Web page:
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Revilla asks DBM on feasibility of hiking pay for government workers

Philstar.com
EDSA traffic
Slow-moving traffic and congestion on EDSA, a main thoroughfare across Metro Manila, as seen in January 2022, the second year of the pandemic.
Philstar.com / Deejae Dumlao

MANILA, Philippines — The office of Sen. Ramon Bong Revilla, Jr. is studying the feasibility of raising salaries for government employees in response to calls by public sector unions to increase the minimum salary of state workers to P33,000 a month.

The minimum wage for non-agricultural work in the National Capital Region is P537 a day or P10,740 for a 20-day work month.

Government workers led by the Confederation for Unity, Recognition and Advancement of Government Employees (Courage) and Kawani Laban sa Kontraktwalisasyon held a rally at the Department of Budget and Management in Manila last week to appeal for higher wages.

"It is only fitting that we look again at whether our government employees are still receiving enough, especially since the price of basic goods continues to rise. Next year, the last tranche of their salary increase. That's why we should visit and revise it again," Revilla said in Filipino. 

In a statement, Revilla, who chairs the Senate Committee on Civil Service, Government Reorganization and Professional Regulation, said he sought the comment of the Department of Budget and Management in relation to the possibility of a wage hike. 

The DBM then responded saying that it would require legislative action to increase the current salary of the nation’s government workforce.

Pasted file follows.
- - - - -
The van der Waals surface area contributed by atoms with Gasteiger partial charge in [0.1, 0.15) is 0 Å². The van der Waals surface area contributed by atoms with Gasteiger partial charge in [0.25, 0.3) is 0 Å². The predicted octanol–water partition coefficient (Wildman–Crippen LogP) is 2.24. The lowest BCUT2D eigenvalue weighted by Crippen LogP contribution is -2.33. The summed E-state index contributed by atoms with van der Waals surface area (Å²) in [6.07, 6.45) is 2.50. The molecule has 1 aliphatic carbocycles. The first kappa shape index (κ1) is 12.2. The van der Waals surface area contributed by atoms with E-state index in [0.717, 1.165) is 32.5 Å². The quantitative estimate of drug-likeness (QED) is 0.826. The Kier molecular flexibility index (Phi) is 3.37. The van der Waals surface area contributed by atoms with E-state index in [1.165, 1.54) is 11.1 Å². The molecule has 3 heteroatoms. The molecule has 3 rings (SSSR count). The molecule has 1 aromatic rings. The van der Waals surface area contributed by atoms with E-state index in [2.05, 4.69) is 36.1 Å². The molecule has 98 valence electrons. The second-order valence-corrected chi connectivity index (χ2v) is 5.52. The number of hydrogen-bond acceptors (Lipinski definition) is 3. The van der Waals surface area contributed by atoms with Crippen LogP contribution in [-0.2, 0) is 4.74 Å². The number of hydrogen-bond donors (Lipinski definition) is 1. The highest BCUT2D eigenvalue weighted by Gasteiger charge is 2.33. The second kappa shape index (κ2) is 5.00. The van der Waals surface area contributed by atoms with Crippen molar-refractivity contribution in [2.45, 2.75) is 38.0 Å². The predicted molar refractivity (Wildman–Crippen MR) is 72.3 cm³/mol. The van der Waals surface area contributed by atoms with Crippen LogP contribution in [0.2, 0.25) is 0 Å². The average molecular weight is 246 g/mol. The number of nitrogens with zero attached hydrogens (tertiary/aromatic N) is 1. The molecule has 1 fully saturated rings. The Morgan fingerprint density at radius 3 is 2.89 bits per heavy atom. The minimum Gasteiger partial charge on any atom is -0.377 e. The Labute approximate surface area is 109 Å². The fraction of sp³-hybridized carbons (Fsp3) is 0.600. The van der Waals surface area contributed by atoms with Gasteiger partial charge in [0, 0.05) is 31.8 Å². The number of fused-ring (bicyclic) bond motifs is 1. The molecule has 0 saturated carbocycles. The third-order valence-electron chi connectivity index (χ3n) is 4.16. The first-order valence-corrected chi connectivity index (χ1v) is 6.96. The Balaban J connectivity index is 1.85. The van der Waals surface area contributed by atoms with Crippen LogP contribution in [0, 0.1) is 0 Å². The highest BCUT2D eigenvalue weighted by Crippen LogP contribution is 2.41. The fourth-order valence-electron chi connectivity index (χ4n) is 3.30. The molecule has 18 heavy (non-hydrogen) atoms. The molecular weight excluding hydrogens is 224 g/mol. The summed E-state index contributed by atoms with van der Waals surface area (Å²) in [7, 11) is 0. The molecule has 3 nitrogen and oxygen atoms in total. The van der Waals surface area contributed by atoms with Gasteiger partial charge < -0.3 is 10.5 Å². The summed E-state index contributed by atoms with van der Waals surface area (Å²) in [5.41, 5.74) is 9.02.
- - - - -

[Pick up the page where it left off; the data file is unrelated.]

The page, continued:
Budget Secretary Amenah Pagdangaman also said earlier Tuesday that the DBM would study the possibility of another round of salary increases and review the present benefits of government employees next year.

While the measure is being studied, Revilla said he also filed Senate Bill No. 1406 seeking to increase the Personnel Economic Relief Allowance (PERA) granted to government employees. When enacted, the economic relief allowance will be increased from P2,000 to P4,000.

"If tax is the lifeblood of our economy, government workers are the backbone of our bureaucracy. Our government is only as strong and effective as the people who work in it. So let's support them by correcting their salaries and making them appropriate and timely," Revilla said. 

PERA is a subsidy granted to all government workers as a form of assistance to help them make ends meet in the face of dire economic conditions. The original intent of the PERA was as an emergency allowance granted since the 1990s to serve as a buffer against the rising prices of basic commodities due to oil price hikes and instability in the Middle East.

"Unfortunately, with the worsening economic conditions brought about by the COVID-19 pandemic and the skyrocketing prices of basic commodities and gasoline, I believe the current amount at P2,000 is already insufficient and needs to be adjusted," Revilla said.

DEPARTMENT OF BUDGET AND MANAGEMENT

GOVERNMENT WORKERS

SENATE OF THE PHILIPPINES

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